It is a rare architect who doesn’t want his buildings to be built. But Skylar Tibbits, a Philadelphia-based generative architect, experiments with new ways of creating space, and he doesn’t care whether or not his process yields habitable structures. Tibbits is interested in mathematical logic, and he develops algorithms that generate three-dimensional structures based on principles like fractals, recursion, and tessellation. Since he works directly from the math, Tibbits never knows what his end result will look like, and his designs rarely conform to conventional notions of buildings — one resembles a roller coaster, another looks like a pair of wings. “It’s never initially about developing space,” Tibbits says. “You’re developing relationships or organizations or scientific rules, and out of that comes space.” (source SeedMagazine)
In the course of history, the occidental relationship between nature and culture has formed a dualism. Whatever was wild nature was supposed to be civilized by culture. Whatever was culturally molded could not be considered natural. It is by this antagonism in the basic concept that, to this day, we perceive our natural environment. We differentiate between culture and nature, urban and rural areas, artificial and natural, even though the respective values have traded places.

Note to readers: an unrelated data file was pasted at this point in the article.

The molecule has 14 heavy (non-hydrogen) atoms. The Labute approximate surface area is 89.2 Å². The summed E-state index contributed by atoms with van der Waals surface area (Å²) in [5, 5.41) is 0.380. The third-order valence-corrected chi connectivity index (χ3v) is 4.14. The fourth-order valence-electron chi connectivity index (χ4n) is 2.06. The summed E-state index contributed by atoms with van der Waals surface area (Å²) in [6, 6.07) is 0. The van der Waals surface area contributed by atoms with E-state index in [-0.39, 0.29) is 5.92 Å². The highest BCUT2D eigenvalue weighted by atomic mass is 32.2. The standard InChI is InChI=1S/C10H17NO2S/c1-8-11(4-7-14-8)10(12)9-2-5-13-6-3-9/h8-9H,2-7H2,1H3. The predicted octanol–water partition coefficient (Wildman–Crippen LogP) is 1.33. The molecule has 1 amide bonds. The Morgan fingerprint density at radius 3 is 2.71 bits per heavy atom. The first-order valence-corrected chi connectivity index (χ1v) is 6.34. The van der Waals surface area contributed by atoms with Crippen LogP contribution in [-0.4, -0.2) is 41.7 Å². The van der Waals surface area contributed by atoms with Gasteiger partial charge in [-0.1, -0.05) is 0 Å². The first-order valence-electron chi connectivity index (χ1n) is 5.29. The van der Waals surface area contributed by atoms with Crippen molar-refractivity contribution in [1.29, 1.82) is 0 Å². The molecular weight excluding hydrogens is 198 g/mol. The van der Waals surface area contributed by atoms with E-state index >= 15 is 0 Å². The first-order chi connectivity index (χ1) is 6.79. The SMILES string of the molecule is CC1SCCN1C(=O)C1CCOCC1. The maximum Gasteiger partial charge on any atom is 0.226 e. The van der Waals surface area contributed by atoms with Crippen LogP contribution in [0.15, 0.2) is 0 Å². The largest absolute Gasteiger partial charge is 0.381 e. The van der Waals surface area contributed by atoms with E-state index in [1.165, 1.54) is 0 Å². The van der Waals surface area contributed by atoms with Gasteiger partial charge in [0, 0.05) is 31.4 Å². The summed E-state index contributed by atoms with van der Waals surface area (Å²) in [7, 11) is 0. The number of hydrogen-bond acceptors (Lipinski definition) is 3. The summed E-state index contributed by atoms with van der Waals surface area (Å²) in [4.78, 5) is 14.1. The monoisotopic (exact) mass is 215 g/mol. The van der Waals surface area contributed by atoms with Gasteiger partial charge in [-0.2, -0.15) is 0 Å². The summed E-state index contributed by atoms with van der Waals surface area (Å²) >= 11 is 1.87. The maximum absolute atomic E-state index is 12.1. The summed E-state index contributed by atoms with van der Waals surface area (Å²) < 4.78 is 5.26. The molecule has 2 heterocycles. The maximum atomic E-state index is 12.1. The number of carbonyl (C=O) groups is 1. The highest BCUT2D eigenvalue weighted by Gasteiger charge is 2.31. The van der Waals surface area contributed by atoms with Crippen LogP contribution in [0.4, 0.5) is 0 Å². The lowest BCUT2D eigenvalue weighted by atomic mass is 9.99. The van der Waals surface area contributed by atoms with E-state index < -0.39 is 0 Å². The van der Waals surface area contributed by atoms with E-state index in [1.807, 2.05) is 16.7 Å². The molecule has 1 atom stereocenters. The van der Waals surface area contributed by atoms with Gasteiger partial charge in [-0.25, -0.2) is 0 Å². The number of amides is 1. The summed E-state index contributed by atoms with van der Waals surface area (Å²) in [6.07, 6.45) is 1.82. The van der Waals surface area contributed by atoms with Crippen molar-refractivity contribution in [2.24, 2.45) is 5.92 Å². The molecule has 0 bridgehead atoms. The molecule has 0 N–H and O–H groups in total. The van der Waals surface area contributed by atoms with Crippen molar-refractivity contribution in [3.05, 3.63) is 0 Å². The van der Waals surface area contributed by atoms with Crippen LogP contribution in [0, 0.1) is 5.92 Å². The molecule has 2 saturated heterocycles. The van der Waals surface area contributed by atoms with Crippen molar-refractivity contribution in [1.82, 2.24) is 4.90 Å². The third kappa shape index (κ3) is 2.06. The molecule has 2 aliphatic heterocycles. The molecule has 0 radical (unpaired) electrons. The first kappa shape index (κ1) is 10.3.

It is no longer human culture that seems desirable, but it is nature, in its destruction by man, that seems to be in need of saving.
However, the antinomy of man and environment continues to exist without being questioned. Flowers are nature – buildings are culture. Chimeras such as port basins or nature reserves are <<loundered>> terminologically.
Image source: http://www.cubagallery.co.nz
His declared mission is showing people that they are part of a space, therefore bringing people to have a sense of consequences.
The aim is to create a space which is both sensitive to individuality and to collectivity. The way u link thinking and doing is by experience – perceived not as entertainment but as sharing responsibility.